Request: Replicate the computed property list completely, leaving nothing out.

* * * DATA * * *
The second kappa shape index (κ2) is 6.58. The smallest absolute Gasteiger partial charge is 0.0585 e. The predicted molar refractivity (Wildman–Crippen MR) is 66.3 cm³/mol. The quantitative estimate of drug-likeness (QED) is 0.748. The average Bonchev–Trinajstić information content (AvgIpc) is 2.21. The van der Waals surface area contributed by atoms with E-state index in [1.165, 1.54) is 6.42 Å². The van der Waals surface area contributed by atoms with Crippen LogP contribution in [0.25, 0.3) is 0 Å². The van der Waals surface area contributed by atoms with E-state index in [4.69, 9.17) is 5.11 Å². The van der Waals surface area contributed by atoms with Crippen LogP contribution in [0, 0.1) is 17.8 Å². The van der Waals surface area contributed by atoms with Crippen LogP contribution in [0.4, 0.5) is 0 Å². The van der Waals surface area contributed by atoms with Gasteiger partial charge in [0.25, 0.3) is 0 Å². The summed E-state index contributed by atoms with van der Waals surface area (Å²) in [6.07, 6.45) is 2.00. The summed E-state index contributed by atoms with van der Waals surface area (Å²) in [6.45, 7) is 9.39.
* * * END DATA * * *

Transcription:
The second kappa shape index (κ2) is 6.58. The smallest absolute Gasteiger partial charge is 0.0585 e. The predicted molar refractivity (Wildman–Crippen MR) is 66.3 cm³/mol. The quantitative estimate of drug-likeness (QED) is 0.748. The average Bonchev–Trinajstić information content (AvgIpc) is 2.21. The van der Waals surface area contributed by atoms with E-state index in [1.165, 1.54) is 6.42 Å². The van der Waals surface area contributed by atoms with Crippen LogP contribution in [0.25, 0.3) is 0 Å². The van der Waals surface area contributed by atoms with E-state index in [4.69, 9.17) is 5.11 Å². The van der Waals surface area contributed by atoms with Crippen LogP contribution in [0, 0.1) is 17.8 Å². The van der Waals surface area contributed by atoms with Crippen LogP contribution in [0.4, 0.5) is 0 Å². The van der Waals surface area contributed by atoms with Gasteiger partial charge in [0.25, 0.3) is 0 Å². The summed E-state index contributed by atoms with van der Waals surface area (Å²) in [6.07, 6.45) is 2.00. The summed E-state index contributed by atoms with van der Waals surface area (Å²) in [6.45, 7) is 9.39.